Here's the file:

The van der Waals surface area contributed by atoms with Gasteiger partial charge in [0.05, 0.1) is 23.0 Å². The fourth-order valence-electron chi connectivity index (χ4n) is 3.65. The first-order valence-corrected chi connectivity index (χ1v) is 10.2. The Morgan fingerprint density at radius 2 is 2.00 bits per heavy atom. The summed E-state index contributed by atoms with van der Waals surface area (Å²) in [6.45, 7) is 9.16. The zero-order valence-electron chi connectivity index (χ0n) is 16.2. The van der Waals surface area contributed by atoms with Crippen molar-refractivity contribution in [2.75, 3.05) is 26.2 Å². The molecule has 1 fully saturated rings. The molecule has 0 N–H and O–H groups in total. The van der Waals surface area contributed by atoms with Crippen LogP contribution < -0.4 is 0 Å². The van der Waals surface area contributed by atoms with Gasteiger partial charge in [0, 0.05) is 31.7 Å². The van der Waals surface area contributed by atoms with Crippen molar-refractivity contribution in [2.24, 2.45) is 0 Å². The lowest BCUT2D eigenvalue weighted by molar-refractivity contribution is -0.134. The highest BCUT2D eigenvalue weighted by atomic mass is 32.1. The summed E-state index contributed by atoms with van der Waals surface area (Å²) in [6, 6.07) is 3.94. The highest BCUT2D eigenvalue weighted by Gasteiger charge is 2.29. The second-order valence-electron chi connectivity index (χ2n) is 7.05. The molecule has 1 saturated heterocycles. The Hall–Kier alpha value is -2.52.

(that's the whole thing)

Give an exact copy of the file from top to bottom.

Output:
The van der Waals surface area contributed by atoms with Gasteiger partial charge in [0.05, 0.1) is 23.0 Å². The fourth-order valence-electron chi connectivity index (χ4n) is 3.65. The first-order valence-corrected chi connectivity index (χ1v) is 10.2. The Morgan fingerprint density at radius 2 is 2.00 bits per heavy atom. The summed E-state index contributed by atoms with van der Waals surface area (Å²) in [6.45, 7) is 9.16. The zero-order valence-electron chi connectivity index (χ0n) is 16.2. The van der Waals surface area contributed by atoms with Crippen molar-refractivity contribution in [2.75, 3.05) is 26.2 Å². The molecule has 1 fully saturated rings. The molecule has 0 N–H and O–H groups in total. The van der Waals surface area contributed by atoms with Crippen LogP contribution < -0.4 is 0 Å². The van der Waals surface area contributed by atoms with Gasteiger partial charge in [0, 0.05) is 31.7 Å². The van der Waals surface area contributed by atoms with Crippen molar-refractivity contribution in [2.24, 2.45) is 0 Å². The lowest BCUT2D eigenvalue weighted by molar-refractivity contribution is -0.134. The highest BCUT2D eigenvalue weighted by atomic mass is 32.1. The summed E-state index contributed by atoms with van der Waals surface area (Å²) in [6, 6.07) is 3.94. The highest BCUT2D eigenvalue weighted by Gasteiger charge is 2.29. The second-order valence-electron chi connectivity index (χ2n) is 7.05. The molecule has 1 saturated heterocycles. The Hall–Kier alpha value is -2.52.